Webster's Dictionary, 1913

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Sturdiness noun Quality of being sturdy.

Sturdy adjective [ Compar. Sturdier ; superl. Sturdiest .] [ Middle English sturdi inconsiderable, Old French estourdi stunned, giddy, thoughtless, rash, French étourdi , past participle of Old French estourdir to stun, to render giddy, to amaze, French étourdir ; of uncertain origin. The sense has probably been influenced by English stout .]
1. Foolishly obstinate or resolute; stubborn; unrelenting; unfeeling; stern.

This sturdy marquis gan his hearte dress
To rue upon her wifely steadfastness.
Chaucer.

This must be done, and I would fain see
Mortal so sturdy as to gainsay.
Hudibras.

A sturdy , hardened sinner shall advance to the utmost pitch of impiety with less reluctance than he took the first steps.
Atterbury.

2. Resolute, in a good sense; or firm, unyielding quality; as, a man of sturdy piety or patriotism.

3. Characterized by physical strength or force; strong; lusty; violent; as, a sturdy lout.

How bowed the woods beneath their sturdy stroke!
Gray.

4. Stiff; stout; strong; as, a sturdy oak. Milton.

He was not of any delicate contexture; his limbs rather sturdy than dainty.
Sir H. Wotton.

Syn. -- Hardy; stout; strong; firm; robust; stiff.

Sturdy noun [ Old French estourdi giddiness, stupefaction.] (Vet.) A disease in sheep and cattle, marked by great nervousness, or by dullness and stupor.

Sturgeon noun [ French esturgeon , Late Latin sturio , sturgio , Old High German sturjo , German stör ; akin to Anglo-Saxon styria , styriga .] (Zoology) Any one of numerous species of large cartilaginous ganoid fishes belonging to Acipenser and allied genera of the family Acipenseridæ . They run up rivers to spawn, and are common on the coasts and in the large rivers and lakes of North America, Europe, and Asia. Caviare is prepared from the roe, and isinglass from the air bladder.

» The common North American species are Acipenser sturio of the Atlantic coast region, A. transmontanus of the Pacific coast, and A. rubicundus of the Mississippi River and its tributaries. In Europe, the common species is Acipenser sturio , and other well-known species are the sterlet and the huso. The sturgeons are included in the order Chondrostei. Their body is partially covered by five rows of large, carinated, bony plates, of which one row runs along the back. The tail is heterocercal. The toothless and protrusile mouth is beneath the head, and has four barbels in front.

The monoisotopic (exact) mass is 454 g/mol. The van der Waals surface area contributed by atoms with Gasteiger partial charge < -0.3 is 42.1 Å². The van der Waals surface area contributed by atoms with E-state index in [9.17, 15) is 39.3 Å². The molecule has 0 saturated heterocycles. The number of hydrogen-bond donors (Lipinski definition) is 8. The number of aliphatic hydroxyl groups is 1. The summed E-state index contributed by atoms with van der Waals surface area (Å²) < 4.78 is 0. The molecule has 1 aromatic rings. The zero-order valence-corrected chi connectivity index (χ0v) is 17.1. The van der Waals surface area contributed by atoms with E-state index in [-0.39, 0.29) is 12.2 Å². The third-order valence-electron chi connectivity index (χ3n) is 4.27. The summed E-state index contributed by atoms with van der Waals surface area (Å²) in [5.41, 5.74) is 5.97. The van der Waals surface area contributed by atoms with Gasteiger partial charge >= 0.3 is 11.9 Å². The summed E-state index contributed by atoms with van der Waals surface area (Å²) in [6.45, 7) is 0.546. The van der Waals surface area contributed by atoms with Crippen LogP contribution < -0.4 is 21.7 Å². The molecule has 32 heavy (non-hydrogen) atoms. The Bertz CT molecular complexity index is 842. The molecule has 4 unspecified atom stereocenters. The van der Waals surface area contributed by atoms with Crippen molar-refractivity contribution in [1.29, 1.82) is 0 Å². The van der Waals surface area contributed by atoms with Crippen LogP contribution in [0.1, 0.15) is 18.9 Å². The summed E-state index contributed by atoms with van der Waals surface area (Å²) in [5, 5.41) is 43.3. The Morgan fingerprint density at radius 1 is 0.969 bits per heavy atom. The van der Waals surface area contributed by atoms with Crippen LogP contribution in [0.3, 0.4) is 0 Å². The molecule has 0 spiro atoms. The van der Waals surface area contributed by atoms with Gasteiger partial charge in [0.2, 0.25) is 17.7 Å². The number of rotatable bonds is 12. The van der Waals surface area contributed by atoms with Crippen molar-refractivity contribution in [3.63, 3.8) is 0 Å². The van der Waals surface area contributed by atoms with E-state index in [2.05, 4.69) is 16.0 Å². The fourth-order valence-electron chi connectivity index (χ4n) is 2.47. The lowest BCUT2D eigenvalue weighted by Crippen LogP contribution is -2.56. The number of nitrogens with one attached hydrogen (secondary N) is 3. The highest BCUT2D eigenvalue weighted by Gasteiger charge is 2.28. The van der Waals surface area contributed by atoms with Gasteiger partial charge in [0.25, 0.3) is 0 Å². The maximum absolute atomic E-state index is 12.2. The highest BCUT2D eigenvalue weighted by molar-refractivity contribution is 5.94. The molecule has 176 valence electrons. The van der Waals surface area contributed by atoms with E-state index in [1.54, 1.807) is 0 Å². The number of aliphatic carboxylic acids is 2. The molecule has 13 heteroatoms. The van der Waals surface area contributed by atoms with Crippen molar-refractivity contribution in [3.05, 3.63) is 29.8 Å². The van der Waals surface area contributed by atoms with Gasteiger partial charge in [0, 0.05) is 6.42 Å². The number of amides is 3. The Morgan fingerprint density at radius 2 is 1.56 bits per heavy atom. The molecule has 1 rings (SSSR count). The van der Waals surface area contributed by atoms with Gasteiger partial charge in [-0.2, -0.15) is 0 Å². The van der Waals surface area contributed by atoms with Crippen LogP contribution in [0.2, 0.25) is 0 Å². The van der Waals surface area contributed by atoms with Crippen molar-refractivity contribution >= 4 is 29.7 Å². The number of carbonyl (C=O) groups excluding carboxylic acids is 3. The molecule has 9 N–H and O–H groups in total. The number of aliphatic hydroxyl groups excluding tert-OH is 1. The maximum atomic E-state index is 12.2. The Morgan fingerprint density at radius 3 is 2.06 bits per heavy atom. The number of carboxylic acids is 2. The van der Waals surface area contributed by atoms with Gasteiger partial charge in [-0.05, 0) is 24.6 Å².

Shovel-nosed sturgeon . (Zoology) See Shovelnose (d) .

Sturiones noun plural [ New Latin , from Late Latin sturio . See Sturgeon .] (Zoology) An order of fishes including the sturgeons.

Sturionian noun (Zoology) One of the family of fishes of which the sturgeon is the type.

Sturk noun See Stirk . [ Prov. Eng. & Scot.]

Sturnoid adjective [ Latin sturnus a starling + -oid .] (Zoology) Like or pertaining to the starlings.

Sturt transitive verb [ Confer Start , intransitive verb ] To vex; to annoy; to startle. [ Obsolete or Prov. Eng. & Scot.]

Sturt noun
1. Disturbance; annoyance; care. [ Obsolete or Prov. Eng. & Scot.] " Sturt and care." J. Rolland.

2. (Mining) A bargain in tribute mining by which the tributor profits. Raymond.

Sturtion noun A corruption of Nasturtion .

Stut intransitive verb To stutter. [ Obsolete] Skelton.

Stutter transitive verb & i. [ imperfect & past participle Stuttered ; present participle & verbal noun Stuttering .] [ Freq. of stut , Middle English stoten ; probably of Dutch or Low German origin; confer D. & LG. stotteren , German stottern , Dutch stooten to push, to strike; akin to German stossen , Icelandic stauta , Swedish stöta , Danish stöde , Goth. stautan , Latin tundere , Sanskrit tud to thrust. Confer Contuse , Obtuse .] To hesitate or stumble in uttering words; to speak with spasmodic repetition or pauses; to stammer.

Trembling, stuttering , calling for his confessor.
Macaulay.

Stutter noun
1. The act of stuttering; a stammer. See Stammer , and Stuttering .

2. One who stutters; a stammerer. [ Obsolete] Bacon.

Stutterer noun One who stutters; a stammerer.

Stuttering noun The act of one who stutters; -- restricted by some physiologists to defective speech due to inability to form the proper sounds, the breathing being normal, as distinguished from stammering .

Stuttering adjective Apt to stutter; hesitating; stammering. -- Stut"ter*ing*ly , adverb

Sty noun ; plural Sties [ Written also stigh .] [ Anglo-Saxon stigu , from stīgan to rise; originally, probably, a place into which animals climbed or went up. √164. See Sty , intransitive verb , and confer Steward .]